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vic_msn

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Dec 6, 2006
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2
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1
Hello members.

I am 19 years old and doing engineering (third year). 25 days back I met a girl from the first year during our exams. We had the exam hall in the same floor. So I decided to go and talk to her. I will explain the situation. She was stepping down the stairs. I said " excuse me " she initially moved sidewards thinking I am asking for more space to walk. So I asked her What's your name. which department do you belong, do you stay in the hostel, her school. She answered all these and as we reached the last floor I went to my bus stop and she walked towards her hostel. After this small chat I felt really excited and was thinking about this all day and didn't study well for the next exam. I was thinking what should I talk to her the next time and all other such things .. I was really excited.

Then after this I was looking for her, following her and nothing else. One day I waited outside her lab for her to get out. As she was going to the hostel, I went behind her and called her by her name, I asked "Do you remember me?" She said "yes, we met in those stairs some days back." I asked her "Did anyone tell you that I had asked you to come to the canteen ?" She said "No!". I said "ok fine, you can go". I was actually thinking about calling her to the canteen but I didn't tell it to her. I missed yet another opportunity.

The anxiety or the mere thought of talking to her made me fail. ?? I had this adrenaline running while talking to her.

After a few days I saw her in the computer lab. She was coming out of the lab as I entered. Again I didn't make any move. I didn't even look her face to face.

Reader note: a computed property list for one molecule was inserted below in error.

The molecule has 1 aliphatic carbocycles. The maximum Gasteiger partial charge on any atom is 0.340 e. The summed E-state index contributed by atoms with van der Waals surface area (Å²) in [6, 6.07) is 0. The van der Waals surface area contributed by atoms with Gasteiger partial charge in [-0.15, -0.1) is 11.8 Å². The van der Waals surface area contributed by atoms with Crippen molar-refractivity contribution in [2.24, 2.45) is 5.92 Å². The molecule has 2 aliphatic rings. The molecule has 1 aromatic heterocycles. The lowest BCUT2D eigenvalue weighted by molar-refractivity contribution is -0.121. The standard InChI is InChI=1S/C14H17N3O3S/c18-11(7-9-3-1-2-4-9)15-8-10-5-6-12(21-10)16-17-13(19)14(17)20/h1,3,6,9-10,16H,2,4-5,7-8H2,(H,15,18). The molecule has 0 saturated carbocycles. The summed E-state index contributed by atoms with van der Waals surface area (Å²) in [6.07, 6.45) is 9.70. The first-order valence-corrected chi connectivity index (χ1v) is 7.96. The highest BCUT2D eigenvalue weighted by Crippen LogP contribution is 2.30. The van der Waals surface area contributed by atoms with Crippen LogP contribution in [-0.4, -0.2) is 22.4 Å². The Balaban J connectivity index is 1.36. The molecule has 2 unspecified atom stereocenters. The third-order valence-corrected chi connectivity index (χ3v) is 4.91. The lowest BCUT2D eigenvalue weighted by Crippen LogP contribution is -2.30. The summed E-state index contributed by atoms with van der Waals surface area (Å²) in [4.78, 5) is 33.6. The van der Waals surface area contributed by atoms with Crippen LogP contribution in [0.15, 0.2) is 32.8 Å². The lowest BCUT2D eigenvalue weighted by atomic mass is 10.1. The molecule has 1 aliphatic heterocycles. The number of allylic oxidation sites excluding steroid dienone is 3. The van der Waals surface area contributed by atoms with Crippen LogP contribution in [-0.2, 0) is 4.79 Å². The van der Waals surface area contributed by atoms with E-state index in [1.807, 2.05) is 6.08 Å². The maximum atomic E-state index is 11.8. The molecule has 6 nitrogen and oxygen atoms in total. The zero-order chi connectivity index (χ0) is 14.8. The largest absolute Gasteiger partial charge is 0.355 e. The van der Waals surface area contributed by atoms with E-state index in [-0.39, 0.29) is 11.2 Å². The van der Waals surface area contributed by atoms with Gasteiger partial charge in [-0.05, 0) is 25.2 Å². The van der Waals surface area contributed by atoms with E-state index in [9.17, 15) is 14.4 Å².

Then yesterday. Again she had the same lab and I am waiting outside for her to come out. As I see her coming out , I have this adrenaline again coming into action and am not able to do what I had planned to do. In spite of this I walked towards her but after few meters I stepped away Crying or Very sad . Now I really need to become her friend and want her to recognize me. I need her to say "hi" or smile at me whenever she see me.! I also have further plans..

hope you understand.

I have already posted in other forums and posting here as well.

Desperate for some help:eek:
 
Last edited:

ThatLady

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You've got the layman's equivalent of "stage fright", vic. It's not uncommon, really. It boils down to a fear of rejection. One way you might try to combat this is to ask yourself: "What's the worst thing that can possibly happen?" You might come up with things like: "She'll say 'buzz off'", or "She'll have a boyfriend", or "She won't like me". Once you've identified the worst thing that can happen, you can feel like you're prepared for it. Sometimes, that really helps.
Have you had this kind of problem with approaching people before, or is this a new experience for you? Are you normally a confident person, an anxious person? Answers to these questions might help us guide you a bit better. :)
 

vic_msn

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Joined
Dec 6, 2006
Messages
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1
You've got the layman's equivalent of "stage fright", vic. It's not uncommon, really. It boils down to a fear of rejection. One way you might try to combat this is to ask yourself: "What's the worst thing that can possibly happen?" You might come up with things like: "She'll say 'buzz off'", or "She'll have a boyfriend", or "She won't like me". Once you've identified the worst thing that can happen, you can feel like you're prepared for it. Sometimes, that really helps.
Have you had this kind of problem with approaching people before, or is this a new experience for you? Are you normally a confident person, an anxious person? Answers to these questions might help us guide you a bit better. :)
I am basically a shy person. This is a new experience for me I have never before approached a girl I don't know.
 

David Baxter

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You seem to be interpreting the "adrenaline", as you describe it, as nervousness or anxiety or fear.